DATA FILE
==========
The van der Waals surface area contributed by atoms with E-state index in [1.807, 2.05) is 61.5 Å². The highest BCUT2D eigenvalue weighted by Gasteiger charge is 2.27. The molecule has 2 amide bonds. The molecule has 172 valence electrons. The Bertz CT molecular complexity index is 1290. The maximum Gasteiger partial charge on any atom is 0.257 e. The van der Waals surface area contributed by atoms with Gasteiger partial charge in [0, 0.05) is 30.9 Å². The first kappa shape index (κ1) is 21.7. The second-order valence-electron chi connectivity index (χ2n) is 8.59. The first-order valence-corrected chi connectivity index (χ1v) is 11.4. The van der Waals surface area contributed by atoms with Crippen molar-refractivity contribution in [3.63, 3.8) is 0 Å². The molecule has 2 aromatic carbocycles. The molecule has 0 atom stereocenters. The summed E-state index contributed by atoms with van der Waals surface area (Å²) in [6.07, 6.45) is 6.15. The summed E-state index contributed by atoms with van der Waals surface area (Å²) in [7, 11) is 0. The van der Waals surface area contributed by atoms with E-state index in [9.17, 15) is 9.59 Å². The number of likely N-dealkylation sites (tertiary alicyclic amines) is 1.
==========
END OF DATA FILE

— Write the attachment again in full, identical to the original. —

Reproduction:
The van der Waals surface area contributed by atoms with E-state index in [1.807, 2.05) is 61.5 Å². The highest BCUT2D eigenvalue weighted by Gasteiger charge is 2.27. The molecule has 2 amide bonds. The molecule has 172 valence electrons. The Bertz CT molecular complexity index is 1290. The maximum Gasteiger partial charge on any atom is 0.257 e. The van der Waals surface area contributed by atoms with Gasteiger partial charge in [0, 0.05) is 30.9 Å². The first kappa shape index (κ1) is 21.7. The second-order valence-electron chi connectivity index (χ2n) is 8.59. The first-order valence-corrected chi connectivity index (χ1v) is 11.4. The van der Waals surface area contributed by atoms with Crippen molar-refractivity contribution in [3.63, 3.8) is 0 Å². The molecule has 2 aromatic carbocycles. The molecule has 0 atom stereocenters. The summed E-state index contributed by atoms with van der Waals surface area (Å²) in [6.07, 6.45) is 6.15. The summed E-state index contributed by atoms with van der Waals surface area (Å²) in [7, 11) is 0. The van der Waals surface area contributed by atoms with E-state index in [9.17, 15) is 9.59 Å². The number of likely N-dealkylation sites (tertiary alicyclic amines) is 1.